Wishing you all the best for another celebration of your birth. Have a great time with Paul and Shan this evening.
A fellow I used to work with liked to tell jokes around the brai (bbq). There’s one that I remember and it seems to have relevance to my journal entries on this site so far. I probably won’t give it the flair he was able to deliver it with, but I trust the point
will be clear even if the entertainment value is low.
Here is sort of how Ron would tell it: “There was a young bull and an old bull standing on a hill looking down at the paddock gate as the farmer moved a herd of heifers into the camp. The younger bull got all excited and turned to the older bull, ‘Look at all those heifers, we ought to run down there and meet a few.’ The old bull casually lifted his head from grazing and turned to look at the young one. ‘What say we walk down and meet them all?’” Readers with experience in animal husbandry, feel free to interpret meet any way you choose.
No real earth shaking news to catch you up on, but there have been some tidbits that might be of interest. My original intent was to attempt an average of 60 miles per day and hunker down and write a little something each evening before sleep. Alas, unlike the old bull, I can not hope to relay all to you. Perhaps a few of the past week’s highlights will slip into the coming day’s journals. We’ll see.
Mount Vernon to Newhalem was a good ride, my excitement was high and the load didn’t seem impossible. My first night was in the North Cascade National Park at Goodell Creek Campground. Later in the afternoon Kathy pulled our 18’ Nomad camping trailer and joined me. When coming over the railroad tracks at the Cook Road crossing heading east, the Nomad bounced off the trailer ball, connected only by the break-away chains. Kathy managed to get off the road and received some help from a passing man who worked with Washington Tractor. Traveling with care and trepidation, she made it to Goodell just before dark. Since then, I’ve learned that she returned home safely and has an appointment to fix the hitch problem on Wednesday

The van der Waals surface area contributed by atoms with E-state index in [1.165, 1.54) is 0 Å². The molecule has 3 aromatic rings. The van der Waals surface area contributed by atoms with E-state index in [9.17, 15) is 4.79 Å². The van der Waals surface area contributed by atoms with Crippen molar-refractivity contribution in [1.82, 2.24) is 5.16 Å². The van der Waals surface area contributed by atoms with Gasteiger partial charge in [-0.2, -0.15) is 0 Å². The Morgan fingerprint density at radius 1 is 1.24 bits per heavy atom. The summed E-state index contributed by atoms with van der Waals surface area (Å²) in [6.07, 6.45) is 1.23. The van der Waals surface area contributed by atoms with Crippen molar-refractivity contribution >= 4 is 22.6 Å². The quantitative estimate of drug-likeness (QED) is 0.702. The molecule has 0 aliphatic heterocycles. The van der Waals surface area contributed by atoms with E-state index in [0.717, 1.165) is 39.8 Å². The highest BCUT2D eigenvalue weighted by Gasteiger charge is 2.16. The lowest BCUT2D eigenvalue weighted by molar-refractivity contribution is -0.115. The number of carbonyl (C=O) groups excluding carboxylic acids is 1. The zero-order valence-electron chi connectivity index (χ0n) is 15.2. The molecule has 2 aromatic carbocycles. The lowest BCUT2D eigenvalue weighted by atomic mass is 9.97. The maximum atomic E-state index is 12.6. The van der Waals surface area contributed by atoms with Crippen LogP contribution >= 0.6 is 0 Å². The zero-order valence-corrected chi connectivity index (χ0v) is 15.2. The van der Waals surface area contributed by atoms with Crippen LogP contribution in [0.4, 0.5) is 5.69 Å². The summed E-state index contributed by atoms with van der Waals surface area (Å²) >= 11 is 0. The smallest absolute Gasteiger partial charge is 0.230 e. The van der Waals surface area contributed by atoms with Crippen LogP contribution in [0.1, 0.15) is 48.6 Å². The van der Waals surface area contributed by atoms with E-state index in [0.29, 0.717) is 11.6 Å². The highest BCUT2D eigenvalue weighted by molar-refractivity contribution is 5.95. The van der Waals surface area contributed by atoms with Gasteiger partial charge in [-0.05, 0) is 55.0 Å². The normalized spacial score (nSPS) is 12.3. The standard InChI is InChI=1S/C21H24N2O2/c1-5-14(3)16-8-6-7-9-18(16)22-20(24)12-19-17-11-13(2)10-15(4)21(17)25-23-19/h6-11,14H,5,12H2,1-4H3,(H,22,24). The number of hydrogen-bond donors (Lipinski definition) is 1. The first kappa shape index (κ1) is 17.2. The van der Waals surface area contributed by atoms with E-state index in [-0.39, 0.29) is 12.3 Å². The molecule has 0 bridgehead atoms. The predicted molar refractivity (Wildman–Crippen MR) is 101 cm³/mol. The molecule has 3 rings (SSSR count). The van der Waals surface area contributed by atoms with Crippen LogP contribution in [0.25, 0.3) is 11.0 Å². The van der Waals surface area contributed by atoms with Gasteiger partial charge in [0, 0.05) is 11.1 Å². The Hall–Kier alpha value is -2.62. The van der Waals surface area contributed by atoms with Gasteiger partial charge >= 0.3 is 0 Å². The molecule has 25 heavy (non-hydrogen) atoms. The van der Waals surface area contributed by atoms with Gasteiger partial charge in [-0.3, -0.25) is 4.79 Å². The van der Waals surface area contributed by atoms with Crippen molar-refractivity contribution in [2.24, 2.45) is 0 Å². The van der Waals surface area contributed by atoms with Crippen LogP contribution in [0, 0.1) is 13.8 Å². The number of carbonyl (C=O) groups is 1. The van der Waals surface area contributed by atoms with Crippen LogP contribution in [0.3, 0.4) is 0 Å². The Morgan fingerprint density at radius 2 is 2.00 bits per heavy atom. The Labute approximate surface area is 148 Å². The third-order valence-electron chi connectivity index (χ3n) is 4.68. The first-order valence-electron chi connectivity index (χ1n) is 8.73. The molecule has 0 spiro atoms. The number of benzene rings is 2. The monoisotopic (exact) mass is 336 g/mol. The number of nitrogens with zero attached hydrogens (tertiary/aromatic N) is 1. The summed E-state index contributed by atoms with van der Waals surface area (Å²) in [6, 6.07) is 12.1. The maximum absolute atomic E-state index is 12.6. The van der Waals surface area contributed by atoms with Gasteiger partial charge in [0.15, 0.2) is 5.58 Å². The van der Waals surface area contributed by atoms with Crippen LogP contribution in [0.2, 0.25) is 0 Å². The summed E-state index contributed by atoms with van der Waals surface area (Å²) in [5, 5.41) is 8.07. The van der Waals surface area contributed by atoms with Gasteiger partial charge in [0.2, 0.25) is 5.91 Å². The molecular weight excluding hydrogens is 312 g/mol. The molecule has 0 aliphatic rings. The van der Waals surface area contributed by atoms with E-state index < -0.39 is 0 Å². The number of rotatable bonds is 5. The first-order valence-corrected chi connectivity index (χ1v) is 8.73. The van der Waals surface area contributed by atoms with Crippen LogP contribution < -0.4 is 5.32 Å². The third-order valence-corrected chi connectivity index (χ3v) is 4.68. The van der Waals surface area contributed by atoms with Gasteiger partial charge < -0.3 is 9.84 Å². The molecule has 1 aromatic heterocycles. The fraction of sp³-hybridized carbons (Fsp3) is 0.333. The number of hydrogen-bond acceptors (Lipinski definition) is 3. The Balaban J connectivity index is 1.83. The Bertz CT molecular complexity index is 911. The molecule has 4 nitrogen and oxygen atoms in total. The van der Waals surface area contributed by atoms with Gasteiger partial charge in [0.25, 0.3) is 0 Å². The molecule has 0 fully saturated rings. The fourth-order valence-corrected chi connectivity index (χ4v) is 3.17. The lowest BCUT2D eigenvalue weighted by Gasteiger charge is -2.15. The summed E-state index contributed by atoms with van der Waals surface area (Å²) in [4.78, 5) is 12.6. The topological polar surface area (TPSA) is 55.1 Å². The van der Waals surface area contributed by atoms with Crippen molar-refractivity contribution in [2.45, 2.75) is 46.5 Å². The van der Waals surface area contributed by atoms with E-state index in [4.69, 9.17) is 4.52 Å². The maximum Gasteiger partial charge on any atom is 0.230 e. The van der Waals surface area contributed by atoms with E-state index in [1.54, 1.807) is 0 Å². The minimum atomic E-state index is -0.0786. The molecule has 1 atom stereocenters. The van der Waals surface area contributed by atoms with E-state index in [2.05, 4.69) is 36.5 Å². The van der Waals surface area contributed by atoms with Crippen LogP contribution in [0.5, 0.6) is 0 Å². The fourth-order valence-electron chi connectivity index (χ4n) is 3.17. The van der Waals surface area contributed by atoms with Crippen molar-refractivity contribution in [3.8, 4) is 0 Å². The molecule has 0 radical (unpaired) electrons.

My frustration with the packing of my panniers received attention at Goodell. Certainly a case of the squeaky wheel getting the grease. A good dose of it too. The first paring away went home with Kathy, I felt no need to carry it any longer, one day was plenty. In the end I felt a little more comfortable that I might be able to find sun screen, or electrolyte tabs or a wind breaker when needed.
We left for a bite to eat at the Newhalem store, enjoying our last lunch together for some weeks, I began peddling up the hill for Washington Pass around 11. Through the day it was clear I had not pared enough away, the ascent was a lot of work. The sky was open most of the lower travel, as I ascended, the clouds gathered.
The ups and downs finally culminated at Washington Pass at 9:30.
In the rain.
According to my Wahoo ELEMNT, 30.2 degrees F.
I stopped to bundle up with more clothes, ate some bread with peanut butter and honey, adjusted my headlight then started down for my reward after all the uphill. Haha, what a joke. I barely got up to 20 mph before I was too cold to go on. Coasting down the east side was easy, too easy. As in almost effortless and thus no muscle work. My engine was idling, the heater turned off. The cold came on so suddenly and wracked me so violently and so deeply I was seriously concerned. I’ve been cold in the mountains before, but never like this. The speed of transition from comfortable to cold was something I’d not experienced ever before. Hypothermia was moments, at the most minutes away. Off my bike I got and immediately I began a fast walk steering my bike, holding it back with the brakes. WALKING DOWNHILL. wtf*
All ended ok. I even made it through the 1 mile of posted “Caution, slide zone next 1 mile” beaming at me from the portable flashing yellow highway alert sign-trailer thingy. Although, I must admit, as I looked at all the pumpkin sized rocks on the roadside, that perhaps, might this be my end? But I’ve just started. The raindrops slashed diagonally as silver tracers through the beam of my headlight.
By this time it was getting late. My thought was traffic would be light at best. Having walked through the slide zone, through the hairpin turn, continuing on down the straighter section, I looked up and saw illumination in the fog at the summit, it could only be headlights. Relief. After numerous vehicles passed finally one stopped and gave me a lift to Mazama. A young couple, we didn’t exchange names, there didn’t seem to be a need to. Everything was calm and easy. They had two bikes in the back of their VW hatchback and were sure they could get one more in. I was doubtful and thanked them for the thought, but this probably wouldn’t work. He persisted, “No, I think we can get one more in.” After all three of us fiddled, there we were, all doors closed and there was even a seat for me to sit on. I was so thankful. wtf** Where ever you kind folks are, thank you.
The thought of pitching my tent in the rain . . . Fortunately Steve at Mazama Ranch House answered the phone. “You got a credit card? Head on into room 5, it’s unlocked, hot tub is on.”
So this was not even a few, as the young bull suggested, but it’s a start. Perhaps I will find some sort of rhythm in the days ahead.
*wtf: not wonderful terrific fantastic
**wtf: WONDERFUL TERRIFIC FANTASTIC
Has been/is a: husband, father, busboy, wrecking yard worker, carpenter, photographer and contractor among other things. He is now apprenticing as a retiree. Remaining, as always: sometimes able and willing.